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Building a healthy real estate market


The cost of housing is a crucial component of the public's cost of living. In December 2020, the Executive Yuan thus approved the Healthy Real Estate Market Plan to strengthen regulation of real estate transactions and expand social housing and rent subsidies. To curtail short-term speculation of real estate, in July 2021 new measures regarding income tax on house and land transactions came into effect, and on February 8, 2023 the revised Equalization of Land Rights Act was promulgated. On July 6, 2023 the Executive Yuan also passed a scheme to apply new differential tax rates on housing, with lower taxes for owners that occupy their own properties and higher taxes for owners of multiple properties that are not all in use. Related amendments to the House Tax Act were promulgated on January 3, 2024 and came into effect on July 1, 2024. These, in addition to a range of other government measures, will set the real estate market on a healthy development path by curbing rampant speculation, combating tax evasion and tax avoidance, and reducing excessive capital inflows, to achieve housing justice and build high-quality living environments.

Five principal measures

Curb presale speculation: Local real estate markets have seen speculation in "purchase orders" for presold houses—which offer agreed-upon sale prices issued by builders or agents on receipt of deposits—in addition to profit-making through real estate swaps. Once the sale officially begins at a higher price, speculators profit by selling these purchase orders to later buyers. To combat such practices, regulation of presold house purchase orders and real estate swaps has been tightened up to deter entities from using fictitious transactions to inflate real estate prices.

Enforce amended Equalization of Land Rights Act: Headline amendments include restrictions on reselling and swapping of sales and purchase agreements (SPAs) for presold houses or new buildings; the introduction of a permit system for purchases of residential property by private entities; heavily penalizing real estate speculation and requiring the registration of contract cancellation for presold houses; and establishing a whistleblower reward scheme to encourage the public to monitor real estate sales and transactions and report any evidence of actual transaction prices that have not been accurately registered, in order to curb speculation within the market.

Suppress short-term speculation and crack down on tax evasion: The tax code has been amended to require that short-term transactions be heavily taxed. Income associated with equity transactions in unlisted corporations must now be reported together with personal income for tax purposes. Furthermore, income taxes for profit-seeking enterprises are calculated based on rates that depend on the length of time property is held, as is the case for individuals. This will eliminate the practice of individuals establishing corporations to engage in short-term property speculation. Additionally, the amended House Tax Act prevents owners from subdividing single, high-value properties into many low-value units to evade property taxes, and higher housing tax rates will also be levied on owners of multiple properties that are not all in effective use, to encourage more housing to be put on the market and reduce the number of unoccupied properties.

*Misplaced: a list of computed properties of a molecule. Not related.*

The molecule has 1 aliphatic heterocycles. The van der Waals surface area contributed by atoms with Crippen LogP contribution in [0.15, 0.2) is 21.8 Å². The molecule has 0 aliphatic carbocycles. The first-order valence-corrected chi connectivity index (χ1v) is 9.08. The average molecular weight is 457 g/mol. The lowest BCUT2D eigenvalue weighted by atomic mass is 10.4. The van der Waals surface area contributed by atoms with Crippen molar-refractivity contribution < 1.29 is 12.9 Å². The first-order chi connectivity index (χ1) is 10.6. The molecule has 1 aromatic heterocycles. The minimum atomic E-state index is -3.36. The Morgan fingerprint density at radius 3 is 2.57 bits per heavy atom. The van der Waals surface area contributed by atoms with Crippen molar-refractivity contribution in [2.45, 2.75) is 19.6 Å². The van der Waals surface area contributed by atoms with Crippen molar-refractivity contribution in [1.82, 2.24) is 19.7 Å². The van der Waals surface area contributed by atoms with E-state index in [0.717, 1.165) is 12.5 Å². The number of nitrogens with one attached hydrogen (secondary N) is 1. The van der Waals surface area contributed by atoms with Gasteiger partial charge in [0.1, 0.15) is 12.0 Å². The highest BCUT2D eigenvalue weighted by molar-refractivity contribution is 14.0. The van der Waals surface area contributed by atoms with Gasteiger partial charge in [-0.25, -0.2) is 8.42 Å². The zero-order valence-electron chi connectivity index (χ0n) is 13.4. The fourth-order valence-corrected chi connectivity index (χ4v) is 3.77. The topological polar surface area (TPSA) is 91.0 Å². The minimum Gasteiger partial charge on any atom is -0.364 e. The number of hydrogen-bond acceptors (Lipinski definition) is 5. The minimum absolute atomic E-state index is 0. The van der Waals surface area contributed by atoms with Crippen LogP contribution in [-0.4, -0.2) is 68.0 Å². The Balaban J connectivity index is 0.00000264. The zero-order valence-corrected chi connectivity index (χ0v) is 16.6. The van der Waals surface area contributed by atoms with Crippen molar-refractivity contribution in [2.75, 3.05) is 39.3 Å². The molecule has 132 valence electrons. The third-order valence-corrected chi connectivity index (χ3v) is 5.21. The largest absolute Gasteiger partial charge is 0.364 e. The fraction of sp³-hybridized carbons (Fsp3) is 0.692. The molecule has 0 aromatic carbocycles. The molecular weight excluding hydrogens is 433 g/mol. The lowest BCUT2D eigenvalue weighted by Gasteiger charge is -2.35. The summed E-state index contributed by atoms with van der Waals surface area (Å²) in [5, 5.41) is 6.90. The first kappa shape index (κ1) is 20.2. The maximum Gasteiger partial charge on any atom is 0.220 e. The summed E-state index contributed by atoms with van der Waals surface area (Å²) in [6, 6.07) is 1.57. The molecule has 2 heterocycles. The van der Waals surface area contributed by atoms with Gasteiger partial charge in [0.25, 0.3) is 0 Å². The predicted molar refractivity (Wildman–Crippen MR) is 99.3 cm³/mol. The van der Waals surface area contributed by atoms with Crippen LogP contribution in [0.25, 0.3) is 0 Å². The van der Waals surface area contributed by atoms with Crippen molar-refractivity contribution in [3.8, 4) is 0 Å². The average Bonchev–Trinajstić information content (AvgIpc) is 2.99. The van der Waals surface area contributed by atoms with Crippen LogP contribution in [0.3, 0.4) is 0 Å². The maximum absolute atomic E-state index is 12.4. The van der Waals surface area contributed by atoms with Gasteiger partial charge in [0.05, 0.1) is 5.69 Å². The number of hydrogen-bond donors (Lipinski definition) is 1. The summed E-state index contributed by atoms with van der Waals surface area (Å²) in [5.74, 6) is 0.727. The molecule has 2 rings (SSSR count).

Prevent capital flooding into property markets: Banks are supervised and encouraged to exercise caution when extending credit to finance new residential construction by developers and the purchase of residential real estate by investors for other than personal use, while selective credit control measures have also been adopted. To strengthen management of credit risk at financial institutions, special audits of real estate credit extension as well as standard operational auditing will continue, bolstered by already-announced risk management measures.

Ease housing costs for the public: The central government established the National Housing and Urban Regeneration Center, and has worked together with local governments to complete construction of 120,000 social housing units as targeted. Incentives for private landlords have been increased to drive their participation in a subleasing and management program. An expanded NT$30 billion (US$967.9 million) rent subsidy program has benefited 500,000 households per year. The government is also offering policy-based subsidies for loan interest (such as through an enhanced program to provide preferential housing loans for young homebuyers, and a program to provide personal housing loan support for households of middle-class incomes and below), thus lightening the financial burdens of homebuyers.

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